Fire tornado caught on film in Brazil, want to make your own? (VIDEO)

Fire tornado phenomenon in Brazil was the result of strong dry winds and brush fires. The fire tornado burned nearly 8,000 acres of public and private land.

Screengrab via YouTube
A rare fire tornado is seen in Brazil on Aug. 25.

A rare fire tornado appeared in the Brazilian municipality of Aracatuba on Wednesday, bringing traffic to a halt on a nearby highway and burning thousands of acres.

The vortex of fire resulted from months of drought in the region, combined with brush fires and strong, dry winds.

Though a rare phenomenon, the formation of a fire tornado, or fire whirl, is quite simple.

When there is a warm updraft of air and convergence of fire, say from a wildfire, a vortex of flame can occur. As the heated air from the fire rises, strong air currents cause flame to spin, shaping it into a tornado.

IN PICTURES: Tornadoes

In Colorado last week, a fire tornado spewed embers that ignited fields in all directions, a Bureau of Land Management spokeswoman said.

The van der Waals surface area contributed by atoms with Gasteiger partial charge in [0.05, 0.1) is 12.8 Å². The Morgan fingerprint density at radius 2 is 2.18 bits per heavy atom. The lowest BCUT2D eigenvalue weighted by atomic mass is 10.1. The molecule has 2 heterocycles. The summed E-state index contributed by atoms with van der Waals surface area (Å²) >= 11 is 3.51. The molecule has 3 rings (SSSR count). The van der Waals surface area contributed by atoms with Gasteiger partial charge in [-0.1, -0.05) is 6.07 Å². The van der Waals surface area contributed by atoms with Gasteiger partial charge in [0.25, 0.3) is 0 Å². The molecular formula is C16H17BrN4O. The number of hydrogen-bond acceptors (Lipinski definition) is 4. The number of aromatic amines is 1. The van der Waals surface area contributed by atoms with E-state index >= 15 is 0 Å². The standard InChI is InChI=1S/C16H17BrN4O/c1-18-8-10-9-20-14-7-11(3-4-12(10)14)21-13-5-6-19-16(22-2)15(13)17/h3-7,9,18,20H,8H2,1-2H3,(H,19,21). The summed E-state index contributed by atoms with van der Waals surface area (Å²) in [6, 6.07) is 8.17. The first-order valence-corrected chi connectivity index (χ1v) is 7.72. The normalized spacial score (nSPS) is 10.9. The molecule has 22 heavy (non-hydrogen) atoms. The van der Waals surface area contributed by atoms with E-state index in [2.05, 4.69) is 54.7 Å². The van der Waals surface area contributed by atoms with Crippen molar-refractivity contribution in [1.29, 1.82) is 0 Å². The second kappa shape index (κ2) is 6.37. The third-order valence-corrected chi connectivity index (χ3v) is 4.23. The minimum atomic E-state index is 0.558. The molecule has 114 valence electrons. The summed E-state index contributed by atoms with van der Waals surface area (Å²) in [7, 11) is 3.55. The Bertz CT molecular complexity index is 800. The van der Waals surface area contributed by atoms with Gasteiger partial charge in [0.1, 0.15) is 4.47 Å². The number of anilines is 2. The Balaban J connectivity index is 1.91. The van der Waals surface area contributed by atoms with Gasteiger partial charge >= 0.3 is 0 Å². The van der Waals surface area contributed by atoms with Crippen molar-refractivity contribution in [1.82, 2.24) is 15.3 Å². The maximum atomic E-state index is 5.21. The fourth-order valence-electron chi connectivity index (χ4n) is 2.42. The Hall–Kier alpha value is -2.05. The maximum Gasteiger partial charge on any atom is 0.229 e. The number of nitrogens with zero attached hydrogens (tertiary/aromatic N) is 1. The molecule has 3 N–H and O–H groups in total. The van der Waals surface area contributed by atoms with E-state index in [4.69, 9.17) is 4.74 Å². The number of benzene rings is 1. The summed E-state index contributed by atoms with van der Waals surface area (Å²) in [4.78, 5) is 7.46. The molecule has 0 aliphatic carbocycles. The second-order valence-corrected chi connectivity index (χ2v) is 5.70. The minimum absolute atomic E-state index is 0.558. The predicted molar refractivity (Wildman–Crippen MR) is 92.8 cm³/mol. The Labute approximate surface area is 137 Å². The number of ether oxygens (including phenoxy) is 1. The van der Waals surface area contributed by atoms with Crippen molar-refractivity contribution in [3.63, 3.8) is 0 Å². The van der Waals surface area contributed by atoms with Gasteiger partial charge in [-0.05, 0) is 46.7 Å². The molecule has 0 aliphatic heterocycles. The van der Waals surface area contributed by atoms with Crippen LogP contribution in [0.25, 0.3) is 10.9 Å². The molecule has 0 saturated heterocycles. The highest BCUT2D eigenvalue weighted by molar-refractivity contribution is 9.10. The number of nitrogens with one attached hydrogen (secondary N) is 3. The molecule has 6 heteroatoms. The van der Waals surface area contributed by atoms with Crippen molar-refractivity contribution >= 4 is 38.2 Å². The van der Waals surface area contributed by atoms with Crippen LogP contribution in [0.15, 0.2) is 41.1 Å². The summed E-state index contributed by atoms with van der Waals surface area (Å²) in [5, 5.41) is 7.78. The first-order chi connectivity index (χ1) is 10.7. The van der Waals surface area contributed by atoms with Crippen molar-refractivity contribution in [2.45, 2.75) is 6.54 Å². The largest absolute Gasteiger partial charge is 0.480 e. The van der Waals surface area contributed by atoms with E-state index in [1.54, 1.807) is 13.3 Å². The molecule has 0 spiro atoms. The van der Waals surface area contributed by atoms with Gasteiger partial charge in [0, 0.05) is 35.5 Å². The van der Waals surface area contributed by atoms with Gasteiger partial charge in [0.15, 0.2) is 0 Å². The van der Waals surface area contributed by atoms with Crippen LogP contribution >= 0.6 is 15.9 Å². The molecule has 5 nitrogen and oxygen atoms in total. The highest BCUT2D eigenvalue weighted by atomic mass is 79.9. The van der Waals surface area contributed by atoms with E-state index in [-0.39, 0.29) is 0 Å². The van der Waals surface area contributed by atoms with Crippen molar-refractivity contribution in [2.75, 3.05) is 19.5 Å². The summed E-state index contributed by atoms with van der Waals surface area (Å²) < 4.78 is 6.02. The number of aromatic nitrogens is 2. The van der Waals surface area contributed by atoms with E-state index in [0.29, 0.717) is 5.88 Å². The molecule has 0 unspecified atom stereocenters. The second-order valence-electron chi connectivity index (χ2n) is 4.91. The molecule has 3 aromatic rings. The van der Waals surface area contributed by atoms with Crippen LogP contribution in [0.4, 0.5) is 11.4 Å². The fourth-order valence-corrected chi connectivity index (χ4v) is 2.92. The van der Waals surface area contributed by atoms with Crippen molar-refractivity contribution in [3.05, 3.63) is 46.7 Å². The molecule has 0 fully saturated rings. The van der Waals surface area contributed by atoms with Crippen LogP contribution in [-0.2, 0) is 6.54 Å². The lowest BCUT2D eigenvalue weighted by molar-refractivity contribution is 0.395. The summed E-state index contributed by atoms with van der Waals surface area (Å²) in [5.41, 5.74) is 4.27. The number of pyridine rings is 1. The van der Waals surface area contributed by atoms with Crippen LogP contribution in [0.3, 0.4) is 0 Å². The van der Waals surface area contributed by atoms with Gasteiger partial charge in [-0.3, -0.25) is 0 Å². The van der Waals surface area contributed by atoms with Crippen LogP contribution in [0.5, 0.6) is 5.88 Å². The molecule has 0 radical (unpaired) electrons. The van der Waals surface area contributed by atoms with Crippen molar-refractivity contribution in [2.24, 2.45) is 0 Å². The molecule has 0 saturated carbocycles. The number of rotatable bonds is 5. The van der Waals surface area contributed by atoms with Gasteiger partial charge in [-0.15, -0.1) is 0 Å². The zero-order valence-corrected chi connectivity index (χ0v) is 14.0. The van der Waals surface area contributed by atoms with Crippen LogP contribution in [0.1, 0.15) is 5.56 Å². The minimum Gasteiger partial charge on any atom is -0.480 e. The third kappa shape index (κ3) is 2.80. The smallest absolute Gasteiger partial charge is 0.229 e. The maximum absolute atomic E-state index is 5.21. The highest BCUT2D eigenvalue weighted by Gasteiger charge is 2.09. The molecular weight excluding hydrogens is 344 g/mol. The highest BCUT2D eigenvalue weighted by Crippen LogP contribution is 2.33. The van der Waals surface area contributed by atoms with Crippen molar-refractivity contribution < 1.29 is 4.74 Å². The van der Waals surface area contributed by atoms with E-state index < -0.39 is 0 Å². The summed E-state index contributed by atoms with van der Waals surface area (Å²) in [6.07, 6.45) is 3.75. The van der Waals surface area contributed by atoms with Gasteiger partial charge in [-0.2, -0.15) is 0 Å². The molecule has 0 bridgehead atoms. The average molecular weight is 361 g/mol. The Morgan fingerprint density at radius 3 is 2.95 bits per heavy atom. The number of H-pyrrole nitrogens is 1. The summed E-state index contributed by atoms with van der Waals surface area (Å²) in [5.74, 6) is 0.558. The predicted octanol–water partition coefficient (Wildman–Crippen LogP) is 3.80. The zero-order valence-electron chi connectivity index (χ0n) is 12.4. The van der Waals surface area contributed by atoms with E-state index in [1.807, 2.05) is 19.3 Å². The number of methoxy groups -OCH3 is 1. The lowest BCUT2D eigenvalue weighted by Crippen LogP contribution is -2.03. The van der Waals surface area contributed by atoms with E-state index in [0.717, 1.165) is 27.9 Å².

But crews in Brazil have contained the fire and may monitor the site of the blaze overnight. "More turbulent weather capable of producing lightning was expected in the region covered in dry, late-summer brush," according to the BLM.

Authorities in Sao Paulo state have also forbidden farmers from burning sugar cane field waste, usually done after harvest.

Want to make your own fire tornado?

Steve Spangler Science, whose mission is "Making Science Fun!" includes Fire Tornadoes as one of its home science experiments.

Yes, adult supervision is required. Even if you're an adult yourself, we might recommend an extra side of adult supervision on this one. Get your fire extinguisher ready.

We won't give away how your homemade fire tornado works here, check out the experiment.

IN PICTURES: Tornadoes

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